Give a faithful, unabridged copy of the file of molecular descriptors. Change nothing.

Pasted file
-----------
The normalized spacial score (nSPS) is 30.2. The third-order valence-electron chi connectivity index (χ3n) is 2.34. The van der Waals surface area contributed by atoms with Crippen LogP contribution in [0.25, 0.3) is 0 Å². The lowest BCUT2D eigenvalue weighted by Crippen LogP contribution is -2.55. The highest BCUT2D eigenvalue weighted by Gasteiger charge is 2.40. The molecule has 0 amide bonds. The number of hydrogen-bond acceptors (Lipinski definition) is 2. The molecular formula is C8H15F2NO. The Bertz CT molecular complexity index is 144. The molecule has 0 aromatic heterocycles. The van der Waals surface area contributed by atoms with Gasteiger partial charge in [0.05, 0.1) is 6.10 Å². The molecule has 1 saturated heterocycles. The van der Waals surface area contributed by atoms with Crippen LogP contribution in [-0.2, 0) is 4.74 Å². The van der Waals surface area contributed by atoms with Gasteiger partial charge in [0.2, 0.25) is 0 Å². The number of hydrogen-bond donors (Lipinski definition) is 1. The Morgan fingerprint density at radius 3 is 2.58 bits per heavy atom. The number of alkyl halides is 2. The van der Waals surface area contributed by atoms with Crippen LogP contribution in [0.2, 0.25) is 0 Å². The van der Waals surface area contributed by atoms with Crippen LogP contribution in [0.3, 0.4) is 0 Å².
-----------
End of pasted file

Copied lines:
The normalized spacial score (nSPS) is 30.2. The third-order valence-electron chi connectivity index (χ3n) is 2.34. The van der Waals surface area contributed by atoms with Crippen LogP contribution in [0.25, 0.3) is 0 Å². The lowest BCUT2D eigenvalue weighted by Crippen LogP contribution is -2.55. The highest BCUT2D eigenvalue weighted by Gasteiger charge is 2.40. The molecule has 0 amide bonds. The number of hydrogen-bond acceptors (Lipinski definition) is 2. The molecular formula is C8H15F2NO. The Bertz CT molecular complexity index is 144. The molecule has 0 aromatic heterocycles. The van der Waals surface area contributed by atoms with Gasteiger partial charge in [0.05, 0.1) is 6.10 Å². The molecule has 1 saturated heterocycles. The van der Waals surface area contributed by atoms with Crippen LogP contribution in [-0.2, 0) is 4.74 Å². The van der Waals surface area contributed by atoms with Gasteiger partial charge in [0.2, 0.25) is 0 Å². The number of hydrogen-bond donors (Lipinski definition) is 1. The Morgan fingerprint density at radius 3 is 2.58 bits per heavy atom. The number of alkyl halides is 2. The van der Waals surface area contributed by atoms with Crippen LogP contribution in [0.2, 0.25) is 0 Å². The van der Waals surface area contributed by atoms with Crippen LogP contribution in [0.3, 0.4) is 0 Å².